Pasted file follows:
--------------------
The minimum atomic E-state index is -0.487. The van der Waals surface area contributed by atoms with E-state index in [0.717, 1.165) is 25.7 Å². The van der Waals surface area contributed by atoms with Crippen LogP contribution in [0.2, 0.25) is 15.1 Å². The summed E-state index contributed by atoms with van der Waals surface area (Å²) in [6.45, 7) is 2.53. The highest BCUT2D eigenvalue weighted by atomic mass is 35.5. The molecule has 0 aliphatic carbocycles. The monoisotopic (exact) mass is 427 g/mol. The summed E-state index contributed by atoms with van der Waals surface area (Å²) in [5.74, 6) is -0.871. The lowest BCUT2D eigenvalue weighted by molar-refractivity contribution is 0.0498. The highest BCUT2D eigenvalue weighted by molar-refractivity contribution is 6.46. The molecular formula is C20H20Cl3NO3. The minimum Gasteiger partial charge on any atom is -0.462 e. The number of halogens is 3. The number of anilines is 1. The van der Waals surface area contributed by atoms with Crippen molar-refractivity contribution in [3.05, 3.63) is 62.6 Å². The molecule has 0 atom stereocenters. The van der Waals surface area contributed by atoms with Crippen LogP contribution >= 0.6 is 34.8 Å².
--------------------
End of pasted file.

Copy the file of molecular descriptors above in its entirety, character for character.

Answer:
The minimum atomic E-state index is -0.487. The van der Waals surface area contributed by atoms with E-state index in [0.717, 1.165) is 25.7 Å². The van der Waals surface area contributed by atoms with Crippen LogP contribution in [0.2, 0.25) is 15.1 Å². The summed E-state index contributed by atoms with van der Waals surface area (Å²) in [6.45, 7) is 2.53. The highest BCUT2D eigenvalue weighted by atomic mass is 35.5. The molecule has 0 aliphatic carbocycles. The monoisotopic (exact) mass is 427 g/mol. The summed E-state index contributed by atoms with van der Waals surface area (Å²) in [5.74, 6) is -0.871. The lowest BCUT2D eigenvalue weighted by molar-refractivity contribution is 0.0498. The highest BCUT2D eigenvalue weighted by molar-refractivity contribution is 6.46. The molecular formula is C20H20Cl3NO3. The minimum Gasteiger partial charge on any atom is -0.462 e. The number of halogens is 3. The number of anilines is 1. The van der Waals surface area contributed by atoms with Crippen molar-refractivity contribution in [3.05, 3.63) is 62.6 Å². The molecule has 0 atom stereocenters. The van der Waals surface area contributed by atoms with Crippen LogP contribution >= 0.6 is 34.8 Å².